Everything you need to know for the Irish Oral
The orals can be a stressful time as for many students it's the first real taste of exam pressure. Emer McTernan, Studyclix expert teacher shares some advice on how to be ready for your Irish orals.
Be familiar with the layout of the exam.
The Irish Oral is worth 40% of the total marks in the Leaving Certificate. The oral lasts approximately 15 minutes and is comprises of four sections
Get your welcome right
An Fáiltíu (Welcoming/ Introduction) (Approx 1 minute) – students will answer five basic questions to put them at their ease at the start of the exam (ainm, aois, dáta breithe, áit chónaithe, uimhir scrúduithe). There are 5 marks available here.
Practice an tSraith Pictiúr
Next, an tSraith Pictiúr.(Picture Sequence) (Approx five minutes) Students will be asked to pick at random one Sraith Pictiúr . Practicising the Sraith Pictiúr is essential. There are 80 marks available here. Make sure to check out all 20 Sraith Pictuirs on the Studyclix Youtube channel.
We recommend you listen to these videos a few times and especially before the exam, not only to help you with pronunciation and vocab, but also so that you can regularly listen to the Irish language to improve your general comprehension and fluency of the language.
Be ready for the Comhrá
The final section of the oral exam is an Comhrá (General Conversation) (Approx 7-8 minutes). The examiner will ask questions on a variety of topics such as:
- An chlann
- An ceantar
- An scoil
- An saol tar éis na hArdteistiméireachta.
- Caitheamh Aimsire
- Post Páirt - Aimseartha
- Laethanta Saoire
- An Ghaeilge agus an Ghaeltacht
- Fadhbanna Sóisialta
- Cursaí Reatha
Remember the Irish Oral exam is mostly a conversation between two individuals. Smile, use eye contact, be pleasant! On entering the room, welcome the examiner to your school/town! “Tá fáilte romhat go hInis Eiscir Abhainn, a dhuine uasal!” If you can, why not ask the examiner a question. “ An bhféachann tú féin ar an gclár sin? / An raibh tú féin riamh i Meiriceá?”
Practice as much as possible
“Déanann cleachtadh máistreacht”. Practice is key!! Meet up with friends and classmates to practice. Compile a list of possible questions and ask each other. You may pick up some nice expressions or idioms from each other.
Record Yourself reciting poems
There are 35 marks available for a perfect Léamh Filíochta. Record yourself reciting the poems on your mobile phone and listen back. Alternatively, check out the “Cuireadh chun Cainte” videos on Youtube. These marks are quite easy to attain with regular practice. In the exam, don’t worry if you stumble over a word. Just correct yourself and keep going. You will not lose marks by doing this!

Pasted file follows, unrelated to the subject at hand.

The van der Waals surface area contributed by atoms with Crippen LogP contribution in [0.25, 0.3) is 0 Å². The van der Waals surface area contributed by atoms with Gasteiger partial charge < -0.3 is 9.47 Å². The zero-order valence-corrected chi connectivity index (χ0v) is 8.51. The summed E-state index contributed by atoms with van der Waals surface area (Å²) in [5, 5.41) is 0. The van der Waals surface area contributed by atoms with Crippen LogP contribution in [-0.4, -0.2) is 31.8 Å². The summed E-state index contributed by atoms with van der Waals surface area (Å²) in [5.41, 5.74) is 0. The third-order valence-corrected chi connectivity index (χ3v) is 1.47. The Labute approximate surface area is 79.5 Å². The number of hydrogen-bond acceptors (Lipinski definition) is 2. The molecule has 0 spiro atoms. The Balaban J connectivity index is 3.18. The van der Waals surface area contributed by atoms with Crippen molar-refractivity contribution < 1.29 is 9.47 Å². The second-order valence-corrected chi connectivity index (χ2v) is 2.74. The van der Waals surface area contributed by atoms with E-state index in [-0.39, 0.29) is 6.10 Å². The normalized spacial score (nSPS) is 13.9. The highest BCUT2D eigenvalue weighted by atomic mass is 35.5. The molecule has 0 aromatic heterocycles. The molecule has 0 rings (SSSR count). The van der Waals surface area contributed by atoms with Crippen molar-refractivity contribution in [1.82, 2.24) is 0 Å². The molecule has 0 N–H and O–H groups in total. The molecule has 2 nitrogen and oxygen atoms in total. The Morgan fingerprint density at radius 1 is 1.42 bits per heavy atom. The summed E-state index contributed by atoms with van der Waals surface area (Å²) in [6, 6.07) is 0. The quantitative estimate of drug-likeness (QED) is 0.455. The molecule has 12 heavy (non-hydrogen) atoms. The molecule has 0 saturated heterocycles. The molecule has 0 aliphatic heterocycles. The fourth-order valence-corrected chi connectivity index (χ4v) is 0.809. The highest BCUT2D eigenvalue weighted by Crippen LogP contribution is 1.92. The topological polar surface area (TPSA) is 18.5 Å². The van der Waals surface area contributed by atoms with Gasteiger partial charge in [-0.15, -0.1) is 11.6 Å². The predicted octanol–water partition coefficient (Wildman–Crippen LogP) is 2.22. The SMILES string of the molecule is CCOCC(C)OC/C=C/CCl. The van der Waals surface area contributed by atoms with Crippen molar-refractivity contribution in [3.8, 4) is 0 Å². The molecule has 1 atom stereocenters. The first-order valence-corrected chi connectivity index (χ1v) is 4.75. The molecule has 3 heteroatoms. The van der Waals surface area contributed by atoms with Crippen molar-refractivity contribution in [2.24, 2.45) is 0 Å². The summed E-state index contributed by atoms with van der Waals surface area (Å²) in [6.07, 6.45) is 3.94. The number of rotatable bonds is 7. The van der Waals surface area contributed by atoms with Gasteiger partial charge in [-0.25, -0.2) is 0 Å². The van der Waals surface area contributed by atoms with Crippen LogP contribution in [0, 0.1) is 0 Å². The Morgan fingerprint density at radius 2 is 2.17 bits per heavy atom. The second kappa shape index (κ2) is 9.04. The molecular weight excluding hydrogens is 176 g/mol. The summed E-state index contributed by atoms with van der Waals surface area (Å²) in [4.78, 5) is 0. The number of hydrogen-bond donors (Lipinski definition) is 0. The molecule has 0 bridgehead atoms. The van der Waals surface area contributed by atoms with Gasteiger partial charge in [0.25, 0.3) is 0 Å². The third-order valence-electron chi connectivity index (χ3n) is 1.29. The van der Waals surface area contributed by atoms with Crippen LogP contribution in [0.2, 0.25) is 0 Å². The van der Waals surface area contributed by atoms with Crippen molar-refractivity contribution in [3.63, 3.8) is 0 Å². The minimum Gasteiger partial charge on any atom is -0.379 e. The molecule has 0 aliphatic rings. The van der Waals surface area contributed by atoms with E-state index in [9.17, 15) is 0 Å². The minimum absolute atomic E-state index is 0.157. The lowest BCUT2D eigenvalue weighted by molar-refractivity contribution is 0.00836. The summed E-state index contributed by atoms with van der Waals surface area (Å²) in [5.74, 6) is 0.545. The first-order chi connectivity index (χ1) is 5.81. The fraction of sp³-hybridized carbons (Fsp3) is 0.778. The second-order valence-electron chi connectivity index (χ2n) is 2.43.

By now, you should have covered all your Sraith Pictiúr. As with the Léamh Filíochta, record your 20 Sraith Pictiúr on your phone/iPod and listen to them while walking to school or waiting for the bus. Nobody has to know that that’s what you’re listening to! Make sure you have prepared all 20. You have as much chance of picking that one you don’t like as you do your favourite! A good performance is a great confidence booster for the Comhrá so it’s really worth preparing them well. If you do get stuck on a sentence / a description, just move on to the next picture.
Moving onto the Comhrá, although most students pre-prepare answers, you must be aware that the examiner is likely to interrupt long winded answers. Don’t panic if you don’t get to say everything you’ve prepared!! This is normal conversation!!
Don’t wait for the examiner to ask you questions, offer the information!! Avoid one word answers.
Don’t give false information. If you’ve no interest in sport, don’t pretend you do! Tell the examiner what you are interested in and you’ll be asked questions on this.
Listen carefully to the examiners question. Remember as Gaeilge you answer the question with the verb that’s in the question. “An dtógann tú an bus ar scoil?” “Tógann/ Ní thógann”. When students answer with “Sea”, it’s usually wrong!!
Listen to Irish sna meáin chumarsáide. Take a half an hour break and watch something every evening on TG4. Spend a half an hour listening to Raidió na Gaeltachta. It won’t go to waste!
Look over your work the night before and then leave it behind you! A good night’s sleep and a clear head are hugely important before every exam. Cramming into the early hours can be detrimental.
Your teachers/ parents/ guardians/ friends fully understand that the Irish Oral can be a stressful and worrying time for students. Don’t panic. Be confident in the work that’s done and don’t dwell on what’s not done. Remember the examiner has the marks and really wants to give to them to you!! You’ve prepared well – now best foot forward and déan do dhícheall!!